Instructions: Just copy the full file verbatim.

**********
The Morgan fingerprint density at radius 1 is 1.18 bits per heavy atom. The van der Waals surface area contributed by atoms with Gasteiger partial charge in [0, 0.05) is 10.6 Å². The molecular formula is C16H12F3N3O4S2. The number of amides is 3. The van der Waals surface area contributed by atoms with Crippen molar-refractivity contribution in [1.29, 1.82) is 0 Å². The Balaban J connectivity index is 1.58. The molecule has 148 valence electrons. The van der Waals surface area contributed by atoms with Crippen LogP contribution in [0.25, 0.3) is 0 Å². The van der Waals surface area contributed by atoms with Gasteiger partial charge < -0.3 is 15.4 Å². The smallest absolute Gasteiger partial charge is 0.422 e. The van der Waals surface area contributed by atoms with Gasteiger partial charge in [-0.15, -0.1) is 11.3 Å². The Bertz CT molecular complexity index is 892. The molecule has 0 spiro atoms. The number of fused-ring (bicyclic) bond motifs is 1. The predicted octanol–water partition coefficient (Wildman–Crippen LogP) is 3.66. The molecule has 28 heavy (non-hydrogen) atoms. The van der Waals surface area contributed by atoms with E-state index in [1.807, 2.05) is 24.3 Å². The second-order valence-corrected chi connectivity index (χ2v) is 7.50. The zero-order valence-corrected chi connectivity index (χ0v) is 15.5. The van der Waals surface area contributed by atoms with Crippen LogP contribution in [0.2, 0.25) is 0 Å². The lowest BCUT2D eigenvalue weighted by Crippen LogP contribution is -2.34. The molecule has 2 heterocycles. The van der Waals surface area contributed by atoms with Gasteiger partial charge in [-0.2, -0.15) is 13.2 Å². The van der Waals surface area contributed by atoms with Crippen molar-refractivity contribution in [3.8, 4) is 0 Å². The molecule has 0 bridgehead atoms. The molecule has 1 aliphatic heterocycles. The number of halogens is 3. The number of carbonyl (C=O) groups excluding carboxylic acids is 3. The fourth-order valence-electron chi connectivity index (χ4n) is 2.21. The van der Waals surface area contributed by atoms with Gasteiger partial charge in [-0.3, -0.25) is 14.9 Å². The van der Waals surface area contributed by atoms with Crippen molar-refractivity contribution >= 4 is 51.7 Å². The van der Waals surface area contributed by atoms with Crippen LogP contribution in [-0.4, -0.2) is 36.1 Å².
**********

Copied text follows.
The Morgan fingerprint density at radius 1 is 1.18 bits per heavy atom. The van der Waals surface area contributed by atoms with Gasteiger partial charge in [0, 0.05) is 10.6 Å². The molecular formula is C16H12F3N3O4S2. The number of amides is 3. The van der Waals surface area contributed by atoms with Crippen molar-refractivity contribution in [1.29, 1.82) is 0 Å². The Balaban J connectivity index is 1.58. The molecule has 148 valence electrons. The van der Waals surface area contributed by atoms with Crippen LogP contribution in [0.25, 0.3) is 0 Å². The van der Waals surface area contributed by atoms with Gasteiger partial charge < -0.3 is 15.4 Å². The smallest absolute Gasteiger partial charge is 0.422 e. The van der Waals surface area contributed by atoms with Gasteiger partial charge in [-0.15, -0.1) is 11.3 Å². The Bertz CT molecular complexity index is 892. The molecule has 0 spiro atoms. The number of fused-ring (bicyclic) bond motifs is 1. The predicted octanol–water partition coefficient (Wildman–Crippen LogP) is 3.66. The molecule has 28 heavy (non-hydrogen) atoms. The van der Waals surface area contributed by atoms with E-state index in [1.807, 2.05) is 24.3 Å². The second-order valence-corrected chi connectivity index (χ2v) is 7.50. The zero-order valence-corrected chi connectivity index (χ0v) is 15.5. The van der Waals surface area contributed by atoms with Crippen LogP contribution in [0.2, 0.25) is 0 Å². The lowest BCUT2D eigenvalue weighted by Crippen LogP contribution is -2.34. The molecule has 2 heterocycles. The van der Waals surface area contributed by atoms with Gasteiger partial charge in [-0.2, -0.15) is 13.2 Å². The van der Waals surface area contributed by atoms with Crippen molar-refractivity contribution in [3.8, 4) is 0 Å². The molecule has 0 bridgehead atoms. The molecule has 1 aliphatic heterocycles. The number of halogens is 3. The number of carbonyl (C=O) groups excluding carboxylic acids is 3. The fourth-order valence-electron chi connectivity index (χ4n) is 2.21. The van der Waals surface area contributed by atoms with Gasteiger partial charge in [-0.3, -0.25) is 14.9 Å². The van der Waals surface area contributed by atoms with Crippen molar-refractivity contribution >= 4 is 51.7 Å². The van der Waals surface area contributed by atoms with Crippen LogP contribution in [-0.4, -0.2) is 36.1 Å².